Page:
Publication Date

2004

Advisor(s)

Slobin; Mark

Department

Music

Language

English

Abstract

The performance of gendered racial stereotypes is a powerful tool for fostering belief in essentialized human categories. In the early 20th-century United States, supposedly Chinese and Japanese orientality was enacted by white people playing Asian Others and by Asian and Asian American performers widely believed to embody authentic racial difference. As modes of representation and grounds for interpretive acts of reception, these practices could offer troubled meetings of music, ideology, and cultural hegemony. In many such moments, sonic experience gave specifically musical weight to raciological ideas about orientality, whiteness, and Americanness.

White Americans made diverse but hegemonically guided meanings from experiences framed by white nativist and other dominant discourses. In contexts fraught with anti-Asian racism, ideas about music, race, the voice, and the body could support belief in a dangerous (male) "yellow peril" or a safely distant, aestheticized (female) orient of kimono and fans. Reinscribing such tropes along with narratives of exclusion or assimilation, performance gave deceptively compelling support to typologies of difference.

Naturalizing rhetorics of authenticity suffused European American responses to Tamaki Miura and other Japanese sopranos performing "Madame Butterfly" and to Asian Americans in vaudeville. Many listeners heard Tomijiro Asai's oratorio excerpts as singing his assimilation. Notions of mimetic skill underpinned reviews of white orientalist performers. Blanche Bates and Walker Whiteside recounted experiential grounds for their yellowface techniques. Pantomimes, operettas, martial arts, and society balls fostered children's and adults' amateur mimesis. The ta-tao, an ostensibly Chinese social dance, offered an antidote to tango-induced moral panic. Orientalism in popular music could promise exotic alternatives to the supposed dangers of African American practices or hybrid novelty with "jazz" gestures.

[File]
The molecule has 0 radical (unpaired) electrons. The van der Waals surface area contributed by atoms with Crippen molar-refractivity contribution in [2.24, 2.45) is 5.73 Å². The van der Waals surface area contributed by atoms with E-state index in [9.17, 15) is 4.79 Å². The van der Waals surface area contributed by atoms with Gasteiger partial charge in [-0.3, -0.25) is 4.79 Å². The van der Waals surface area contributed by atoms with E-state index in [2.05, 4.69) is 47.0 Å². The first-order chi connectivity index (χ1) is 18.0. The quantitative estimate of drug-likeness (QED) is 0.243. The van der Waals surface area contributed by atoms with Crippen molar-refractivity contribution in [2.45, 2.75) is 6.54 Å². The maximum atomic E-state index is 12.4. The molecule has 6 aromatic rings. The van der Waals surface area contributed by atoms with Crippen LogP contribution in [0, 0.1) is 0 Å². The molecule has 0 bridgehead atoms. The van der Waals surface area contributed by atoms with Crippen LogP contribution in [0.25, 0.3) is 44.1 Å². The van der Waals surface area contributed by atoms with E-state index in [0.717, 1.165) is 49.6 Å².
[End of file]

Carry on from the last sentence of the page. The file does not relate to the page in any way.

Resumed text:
Some white performers sang orientality through mimetic practices examined as "yellowvoice." Sheet music supported domestic singing, and recordings document professional acts ranging from comedy monologues to fox-trot choruses. Musical aspects of silent cinema exhibition supported orientalist spectatorship of works including Griffith's "Broken Blossoms"; some presented scenes of music-making. Hollywood film scoring and other recent practices often echo earlier acts. This interdisciplinary work offers connections to Ethnomusicology, American Studies, Performance Studies, Cultural Studies, and Media Studies.

Comments

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